It’s all of the bloat of big Hollywood, the bad writing, the terrible acting, all in a one and a half hour snooze fest. The studio must have been aware of this, must have been conscious that the film was unwatchable. The finale involved the two magicians drugging their entire audience unconscious. I wish they would’ve handed out samples for us on the way in.

But the real problem with this movie is that it’s just not funny. The jokes were awful. I only laughed once, mildly, at a minor scene where Buscemi, having left for Cambodia to provide magic to the poor (Operation Presto,) gives some little kid a rabbit to pull out of a hat. We see the little kid walking the animal off screen as he pulls out a huge knife. Also, Wonderstone’s hair goes from long to short, back and forth multiple times throughout the course of the film, with no explanation. That was kind of funny.

Steve Carell screams a lot. Jim Carrey makes Jim Carrey faces and Jim Carrey noises. We’ve seen stories like this a thousand times, with the same endings, the same one-dimensional romances. The girl hates the lead. The lead tries to seduce her all while calling her the wrong name throughout the entire movie. She’s disgusted. He has his personal epiphany. He calls her by the correct name. Now she’s in love. Now she’s having sex with him. Her reward is a promotion, from magician’s assistant to magician’s opening act. Go women. How liberating.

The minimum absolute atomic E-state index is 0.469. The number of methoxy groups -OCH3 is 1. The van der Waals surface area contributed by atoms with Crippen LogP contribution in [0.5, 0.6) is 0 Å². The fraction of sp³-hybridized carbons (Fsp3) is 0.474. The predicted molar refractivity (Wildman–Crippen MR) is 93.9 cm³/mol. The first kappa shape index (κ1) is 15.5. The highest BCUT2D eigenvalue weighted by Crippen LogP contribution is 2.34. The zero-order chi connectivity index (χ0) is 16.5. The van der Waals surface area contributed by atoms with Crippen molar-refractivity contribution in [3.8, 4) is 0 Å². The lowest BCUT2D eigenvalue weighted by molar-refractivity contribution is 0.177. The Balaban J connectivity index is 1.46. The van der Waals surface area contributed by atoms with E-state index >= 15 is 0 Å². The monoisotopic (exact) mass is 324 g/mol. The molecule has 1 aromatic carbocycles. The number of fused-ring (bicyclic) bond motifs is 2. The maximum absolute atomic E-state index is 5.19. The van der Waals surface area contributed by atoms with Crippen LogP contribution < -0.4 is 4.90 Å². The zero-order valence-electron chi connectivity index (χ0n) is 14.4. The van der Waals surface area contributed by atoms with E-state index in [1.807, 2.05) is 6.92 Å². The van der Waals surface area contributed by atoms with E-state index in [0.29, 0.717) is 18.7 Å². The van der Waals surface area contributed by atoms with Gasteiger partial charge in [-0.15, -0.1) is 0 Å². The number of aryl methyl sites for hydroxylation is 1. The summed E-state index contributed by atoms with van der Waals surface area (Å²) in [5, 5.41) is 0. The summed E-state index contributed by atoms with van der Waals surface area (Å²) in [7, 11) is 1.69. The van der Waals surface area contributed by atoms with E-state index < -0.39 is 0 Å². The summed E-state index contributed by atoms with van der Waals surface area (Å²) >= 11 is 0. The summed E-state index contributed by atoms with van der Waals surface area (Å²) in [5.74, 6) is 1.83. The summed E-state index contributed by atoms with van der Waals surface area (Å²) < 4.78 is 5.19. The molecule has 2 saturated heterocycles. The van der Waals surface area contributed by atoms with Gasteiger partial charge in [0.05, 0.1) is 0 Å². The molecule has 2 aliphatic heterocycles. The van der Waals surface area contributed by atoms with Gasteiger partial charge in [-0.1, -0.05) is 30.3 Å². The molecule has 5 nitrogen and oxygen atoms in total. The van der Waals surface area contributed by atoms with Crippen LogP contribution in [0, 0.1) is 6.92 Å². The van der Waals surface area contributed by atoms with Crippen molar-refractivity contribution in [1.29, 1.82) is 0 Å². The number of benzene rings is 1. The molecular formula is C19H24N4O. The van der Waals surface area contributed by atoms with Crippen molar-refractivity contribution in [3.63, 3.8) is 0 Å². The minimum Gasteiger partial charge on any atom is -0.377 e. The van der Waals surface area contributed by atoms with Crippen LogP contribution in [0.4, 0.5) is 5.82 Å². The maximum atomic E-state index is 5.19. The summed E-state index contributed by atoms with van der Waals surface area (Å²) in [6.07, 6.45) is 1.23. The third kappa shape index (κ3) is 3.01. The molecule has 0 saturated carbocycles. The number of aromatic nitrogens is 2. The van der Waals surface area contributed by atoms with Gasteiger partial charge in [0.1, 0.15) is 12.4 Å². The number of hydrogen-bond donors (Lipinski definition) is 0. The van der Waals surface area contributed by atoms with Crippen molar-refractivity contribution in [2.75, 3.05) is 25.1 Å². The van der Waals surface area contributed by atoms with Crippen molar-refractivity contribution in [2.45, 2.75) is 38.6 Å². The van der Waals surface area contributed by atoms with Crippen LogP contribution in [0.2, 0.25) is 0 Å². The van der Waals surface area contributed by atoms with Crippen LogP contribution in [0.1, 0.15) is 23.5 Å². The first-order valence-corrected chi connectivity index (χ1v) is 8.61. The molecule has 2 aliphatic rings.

Whenever I watch really bad comedies, I always get to a point probably three quarters of the way in where I’m just like, this sucks, I’m bored, I don’t want to have to finish this movie, and it’s taking forever. This movie was way too long. I was struggling to pay attention. I was thinking, how do they get away with making boring movies like this? They definitely cost millions of dollars to produce.

And then I remember being in high school, after I first got my driver’s license. I remember being free, for the first time, I didn’t have to ask my parent’s to take me to the movies, I didn’t have to answer their, “What movie are you going to see?” followed by, “I don’t know, that sounds inappropriate.” I’d go see all sorts of shows, finally, movies I wanted to see, adult movies. I’m remembering stuff like American Pie 2, Shallow Hal, Austin Powers 3, Some ping-pong movie with Christopher Walken.

That’s how they get you. They make these movies for adults, but market them to little kids. Adults leave their kids at home to watch these terrible comedies. Kids sit at home and wish they could go and see adult movies. Adults come home, disappointed, because nobody can watch this junk. But the damage is already done, the kids are totally primed to get their driver’s licenses and head out to see whatever’s opening up on Friday night. Then they have their own kids and leave them at home. It’s generation after generation of big movie studios making terrible movies and robbing us blind, laughing all the way to the bank.

At one point, Wonderstone and Marvelton try to do a Blaine-esque spectacle where they sit in a glass box suspended in the sky for a week. As they get hoisted up, some producer shouts at them, “Remember, all you have to do is nothing!” I think everybody involved in this movie took those instructions a little too strictly.

Don’t see it. If you were going to see, and didn’t because of this review, I just saved you thirteen bucks. I’m not saying I deserve all of those thirteen dollars, but if you could give me five, that would nice.